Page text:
While we can disagree with Pascal’s assertion regarding scripture and its mode of proving God, I believe this sentiment rings true for many a modern person. We watch Planet Earth, or Oceans, and we feel something, but for many of us it triggers emotions not of God, but of the randomness of nature and the infinitesimal stature of man. Often, people will claim that atheistic scientists cannot feel awe at the beauty of nature, but this is a specious claim. One need not believe in God to feel the contrast between our everyday modern experience, surrounded by man made creations, and the experience of the wilderness as something completely Other, something that appears to care little for the needs and desires of Man. (Think of all the natural disasters that has ravaged the world in the past few years.)
It’s interesting to note though, that one of America’s most beloved and venerable explorers of spirituality disagrees, despite the fact that she searches and doesn’t necessarily profess to believe in God as a creator. Annie Dillard in her seminal Pilgrim At Tinder Creek writes of this duality inherent within the experience of nature itself. 
That it’s rough out there and chancy is no surprise. Every live thing is a survivor on a kind of extended emergency bivouac. But at the same time we are also created. In the Koran, Allah asks, “The heaven and earth and all in between, thinkest thou I made them in jest?” It’s a good question. What do we think of the creative universe, spanning an unthinkable void with an unthinkable profusion of forms? Or what do we think of nothingness, those sickening reaches of time in either direction? ... Pascal uses a nice term to describe the notion of the creator’s once having called for universe, turning his back to it: Deus Absconditus. It this what we think happened? Was the sense of it there, and God absconded with it, ate it, like a wolf who disappears round edge of the house with the Thanksgiving turkey? ... It could be that God has not absconded but spread, as our vision and understanding of the universe have spread, to a fabric of spirit and sense so grand and subtle, so powerful in a new way, that we can only feel blindly at its hem. In making the thick darkness a swaddling band for the, God, ‘set bars and doors’ and said, ‘Hitherto shalt thou come, but no further.” But have we come even that far? Have we rowed out to the thick darkness, or are we all playing pinochle in the bottom of the boat?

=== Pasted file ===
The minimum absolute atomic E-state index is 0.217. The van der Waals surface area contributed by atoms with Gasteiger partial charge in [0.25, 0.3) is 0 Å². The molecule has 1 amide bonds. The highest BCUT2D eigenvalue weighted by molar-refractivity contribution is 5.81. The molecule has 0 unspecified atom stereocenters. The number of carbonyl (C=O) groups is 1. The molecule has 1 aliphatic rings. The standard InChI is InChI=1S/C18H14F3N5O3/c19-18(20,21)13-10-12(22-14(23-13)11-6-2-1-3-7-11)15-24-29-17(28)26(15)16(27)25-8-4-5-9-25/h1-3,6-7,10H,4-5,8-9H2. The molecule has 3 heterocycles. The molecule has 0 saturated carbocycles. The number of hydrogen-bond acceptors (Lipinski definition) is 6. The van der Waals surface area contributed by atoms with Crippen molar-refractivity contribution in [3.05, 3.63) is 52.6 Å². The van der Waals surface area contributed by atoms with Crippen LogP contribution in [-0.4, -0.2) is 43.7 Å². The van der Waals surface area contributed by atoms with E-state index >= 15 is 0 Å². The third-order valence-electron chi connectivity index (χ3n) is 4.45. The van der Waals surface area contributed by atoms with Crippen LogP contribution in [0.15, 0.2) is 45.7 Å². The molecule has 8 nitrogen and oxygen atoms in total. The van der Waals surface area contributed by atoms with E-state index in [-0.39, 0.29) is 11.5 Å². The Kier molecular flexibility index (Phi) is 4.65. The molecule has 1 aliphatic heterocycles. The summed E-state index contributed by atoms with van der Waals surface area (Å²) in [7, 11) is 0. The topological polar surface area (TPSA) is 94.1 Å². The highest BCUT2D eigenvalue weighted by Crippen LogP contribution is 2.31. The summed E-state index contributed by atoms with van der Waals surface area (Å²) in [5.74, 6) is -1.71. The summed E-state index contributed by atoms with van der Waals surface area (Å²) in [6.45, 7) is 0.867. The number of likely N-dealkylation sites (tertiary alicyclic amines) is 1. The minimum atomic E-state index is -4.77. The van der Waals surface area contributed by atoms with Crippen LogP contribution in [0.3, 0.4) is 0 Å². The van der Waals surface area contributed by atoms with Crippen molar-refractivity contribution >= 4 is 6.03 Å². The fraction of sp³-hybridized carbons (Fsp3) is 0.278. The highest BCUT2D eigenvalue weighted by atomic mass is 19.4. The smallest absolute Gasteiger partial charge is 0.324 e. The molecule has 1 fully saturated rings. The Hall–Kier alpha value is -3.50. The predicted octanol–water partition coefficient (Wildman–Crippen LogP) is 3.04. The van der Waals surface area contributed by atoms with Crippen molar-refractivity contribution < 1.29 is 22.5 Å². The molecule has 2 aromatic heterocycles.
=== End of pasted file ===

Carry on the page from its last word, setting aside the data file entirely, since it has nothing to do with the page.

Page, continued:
Dillard here makes a unique claim. God is not obvious in nature, as others might claim, neither for believers nor for non-believers, nor does nature necessarily hide God completely. Rather God, it appears, hides in nature so we can search for him, not because through the search we will necessarily find him, but we must try, because we might find traces of his existence, because we feel the stirrings of something, something that demands further exploration. This argument falls into the category of the unfalsifiable. You cannot prove it one way or the other. Therefore, I find this argument interesting. Is nature simply a mirror for our beliefs or can it arouse something in us we never thought possible? Is nature ambiguous at best, or the greatest place to experience God? Cronon points out that Nature, with the rise of industrialism became more and more associated as God’s home, but does this assertion point to the ambiguity of the natural world, or did industrialization allow us to see nature in a new light? It depends, I guess.